In terms of who’s writing, both fanzines are built upon the contributions of seasoned United watchers. Red Issue boasts a column called “Mr Spleen: G-Stand Grumbler” while the writer of a feature in UWS, “K Stand Top Left,” recalls the fans that he has seen come and go from the section of the stadium that borders where the travelling fans are situated. Articles such as these originate literally from within Old Trafford itself, a world to which I was alien before Saturday. Reading them, I inevitably feel like an outsider. Another source of distance is the sense that the writers belong to their own community. In UWS there is even a dialogue going on between them across pages. At the beginning of his “News and Tributes” piece, ‘Meatbag Manifesto’ pre-empts what ‘Fubar’ will be writing about on the back page. As a new reader, I’m not sure I’m supposed to understand the conversation yet.
Of course, most of the comment about club and team affairs across the two fanzines is familiar to me. I am not surprised to see Nani’s histrionics as a subject of debate nor Rooney’s engineering for a move/new contract. What is enlightening, however, even liberating, is to read sentiments to which I am sympathetic that are just expressed slightly differently to how I would put them. And by differently I mostly mean with greater reference to a part of the female anatomy. A defence of Nani’s diving, so an article in Red Issue has it, might read along the lines of “he’s a lady part but he’s our lady part” (I paraphrase, naturally) but, the writer goes on, the winger’s behaviour goes against the spirit of the ‘United way’ as derived from a programme extract taken from 1937 and the example laid down by the teams of Busby. Rooney, meanwhile, is a lady part too according to the aforementioned Fubar in UWS, but he elaborates upon his point by noting that although the forward has crossed Ferguson he joins a group of players (Cantona, Ferdinand, Scholes) who were forgiven their own transgressions in the past.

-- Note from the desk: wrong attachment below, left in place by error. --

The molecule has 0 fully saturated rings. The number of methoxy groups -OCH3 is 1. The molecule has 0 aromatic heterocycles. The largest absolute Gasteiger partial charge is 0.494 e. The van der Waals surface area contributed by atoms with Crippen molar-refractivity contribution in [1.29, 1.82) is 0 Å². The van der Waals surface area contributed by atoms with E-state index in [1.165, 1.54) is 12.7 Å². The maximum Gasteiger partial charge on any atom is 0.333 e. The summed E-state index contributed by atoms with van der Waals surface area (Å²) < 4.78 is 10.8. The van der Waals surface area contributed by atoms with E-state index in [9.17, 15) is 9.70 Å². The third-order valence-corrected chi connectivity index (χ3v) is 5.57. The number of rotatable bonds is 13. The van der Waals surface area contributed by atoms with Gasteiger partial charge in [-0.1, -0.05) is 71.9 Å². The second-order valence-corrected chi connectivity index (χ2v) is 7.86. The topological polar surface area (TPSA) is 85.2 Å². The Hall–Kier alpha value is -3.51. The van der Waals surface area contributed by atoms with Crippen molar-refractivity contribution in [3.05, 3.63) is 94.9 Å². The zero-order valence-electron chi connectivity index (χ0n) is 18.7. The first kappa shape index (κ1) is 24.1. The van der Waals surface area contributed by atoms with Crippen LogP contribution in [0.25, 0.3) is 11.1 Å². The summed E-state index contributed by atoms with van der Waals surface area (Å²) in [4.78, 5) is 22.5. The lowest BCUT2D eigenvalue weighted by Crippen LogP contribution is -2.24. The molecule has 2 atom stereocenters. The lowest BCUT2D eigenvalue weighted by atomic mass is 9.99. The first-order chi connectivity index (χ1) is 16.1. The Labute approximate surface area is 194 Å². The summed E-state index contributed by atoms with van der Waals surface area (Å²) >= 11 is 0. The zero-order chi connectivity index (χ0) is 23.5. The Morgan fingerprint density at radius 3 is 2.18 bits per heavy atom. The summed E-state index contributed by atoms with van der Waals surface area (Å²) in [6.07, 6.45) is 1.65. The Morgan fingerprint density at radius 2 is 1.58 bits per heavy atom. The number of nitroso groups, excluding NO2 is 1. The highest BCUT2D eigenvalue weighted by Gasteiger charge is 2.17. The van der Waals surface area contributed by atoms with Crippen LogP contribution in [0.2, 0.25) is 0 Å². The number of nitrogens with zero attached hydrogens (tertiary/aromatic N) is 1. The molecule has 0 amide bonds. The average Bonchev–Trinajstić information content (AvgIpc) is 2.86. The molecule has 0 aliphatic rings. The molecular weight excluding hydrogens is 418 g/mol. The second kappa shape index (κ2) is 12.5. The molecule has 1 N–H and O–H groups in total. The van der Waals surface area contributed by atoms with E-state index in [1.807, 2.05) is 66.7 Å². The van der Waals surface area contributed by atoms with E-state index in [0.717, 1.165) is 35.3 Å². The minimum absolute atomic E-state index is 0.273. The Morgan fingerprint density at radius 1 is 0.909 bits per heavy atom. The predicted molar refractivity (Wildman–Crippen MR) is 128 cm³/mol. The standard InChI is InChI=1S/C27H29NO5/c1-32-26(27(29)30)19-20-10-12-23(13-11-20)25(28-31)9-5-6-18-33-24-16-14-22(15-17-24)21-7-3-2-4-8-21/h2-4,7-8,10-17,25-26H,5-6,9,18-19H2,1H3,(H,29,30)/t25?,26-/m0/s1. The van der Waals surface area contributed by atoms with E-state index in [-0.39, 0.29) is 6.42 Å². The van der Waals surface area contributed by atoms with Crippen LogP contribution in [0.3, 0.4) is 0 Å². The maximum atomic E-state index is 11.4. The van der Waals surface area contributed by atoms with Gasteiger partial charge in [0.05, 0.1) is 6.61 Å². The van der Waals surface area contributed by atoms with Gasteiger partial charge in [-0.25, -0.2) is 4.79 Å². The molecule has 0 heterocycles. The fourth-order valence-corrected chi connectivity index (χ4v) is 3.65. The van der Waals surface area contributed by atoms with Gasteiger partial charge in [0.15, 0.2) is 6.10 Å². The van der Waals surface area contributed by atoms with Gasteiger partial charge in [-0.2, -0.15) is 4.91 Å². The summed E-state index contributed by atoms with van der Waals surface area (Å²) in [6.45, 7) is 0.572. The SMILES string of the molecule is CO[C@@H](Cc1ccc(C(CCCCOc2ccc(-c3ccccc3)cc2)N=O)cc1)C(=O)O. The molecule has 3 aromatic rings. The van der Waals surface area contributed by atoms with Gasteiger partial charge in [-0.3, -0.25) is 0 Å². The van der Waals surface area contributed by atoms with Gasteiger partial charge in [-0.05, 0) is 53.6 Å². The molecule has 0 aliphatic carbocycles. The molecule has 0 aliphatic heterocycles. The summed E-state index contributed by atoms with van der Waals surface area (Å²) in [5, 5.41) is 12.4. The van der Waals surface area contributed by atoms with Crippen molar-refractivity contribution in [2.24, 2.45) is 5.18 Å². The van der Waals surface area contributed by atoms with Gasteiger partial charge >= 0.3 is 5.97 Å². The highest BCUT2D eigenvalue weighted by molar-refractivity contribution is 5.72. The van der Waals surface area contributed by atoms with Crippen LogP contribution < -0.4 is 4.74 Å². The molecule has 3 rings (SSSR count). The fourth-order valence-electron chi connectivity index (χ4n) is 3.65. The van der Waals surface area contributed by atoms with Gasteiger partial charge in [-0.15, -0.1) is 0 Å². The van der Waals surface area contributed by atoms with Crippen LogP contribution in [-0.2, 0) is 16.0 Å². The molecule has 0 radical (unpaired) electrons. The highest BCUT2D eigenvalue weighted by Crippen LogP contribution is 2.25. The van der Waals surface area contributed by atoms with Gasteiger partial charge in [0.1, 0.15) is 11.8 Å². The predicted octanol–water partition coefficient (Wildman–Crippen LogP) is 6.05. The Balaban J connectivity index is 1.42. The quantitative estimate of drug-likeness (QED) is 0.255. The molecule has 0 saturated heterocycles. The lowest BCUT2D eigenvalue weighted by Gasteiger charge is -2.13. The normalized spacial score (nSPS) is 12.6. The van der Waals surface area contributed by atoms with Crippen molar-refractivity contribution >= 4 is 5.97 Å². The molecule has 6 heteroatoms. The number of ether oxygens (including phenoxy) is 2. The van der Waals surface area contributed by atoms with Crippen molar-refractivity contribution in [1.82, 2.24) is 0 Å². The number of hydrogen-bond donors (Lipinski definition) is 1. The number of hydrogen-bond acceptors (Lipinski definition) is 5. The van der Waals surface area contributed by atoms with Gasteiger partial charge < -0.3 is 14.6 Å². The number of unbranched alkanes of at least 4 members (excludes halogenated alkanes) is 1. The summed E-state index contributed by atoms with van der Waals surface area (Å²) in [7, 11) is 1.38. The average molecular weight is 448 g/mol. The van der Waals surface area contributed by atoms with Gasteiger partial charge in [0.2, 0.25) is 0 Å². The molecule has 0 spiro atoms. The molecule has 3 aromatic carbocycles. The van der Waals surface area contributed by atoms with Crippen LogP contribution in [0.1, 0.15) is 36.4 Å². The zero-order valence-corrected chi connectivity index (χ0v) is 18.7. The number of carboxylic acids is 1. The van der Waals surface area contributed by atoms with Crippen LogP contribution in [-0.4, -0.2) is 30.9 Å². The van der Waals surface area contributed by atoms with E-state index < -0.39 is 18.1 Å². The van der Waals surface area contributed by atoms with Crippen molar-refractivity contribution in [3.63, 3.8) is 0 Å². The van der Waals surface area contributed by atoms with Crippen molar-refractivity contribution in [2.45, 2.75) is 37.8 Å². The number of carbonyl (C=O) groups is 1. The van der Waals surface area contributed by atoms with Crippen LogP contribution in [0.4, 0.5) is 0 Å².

The mention of time passing brings me to my final point. In UWS there is a brilliant, reflective piece (“7 Days”) that seems to ponder what exactly a fanzine sets out to achieve and what its limitations are:
You are reading ‘then,’ I am writing ‘now’… The club’s meta-reality – this really is the crux of the matter.
Essentially, this makes the point that no matter how sincere and articulate an opinion might be when it is formed, its impact could be lost upon the reader by the time they get to it. The relative immediacy of a phone-in largely spares it this problem but often leads to banal or ill-conceived comments. In contrast, the writer in UWS has the space to ponder how what a fan thinks of a certain player is never a closed topic; it changes, sometimes within a week. Rooney might currently be reviled by many but his standing with the fans seemed secure before and he could yet regain that status in the future. What’s the only thing we can be certain of, the writer asks? “We are Manchester United, you are not,” comes the answer. And with that he urges the club to give the number seven shirt to Nani. I find myself in agreement, but the justification for such an apparently contrary piece of digit allocation would probably be lost upon fans of other clubs. And therein lies the writer’s argument.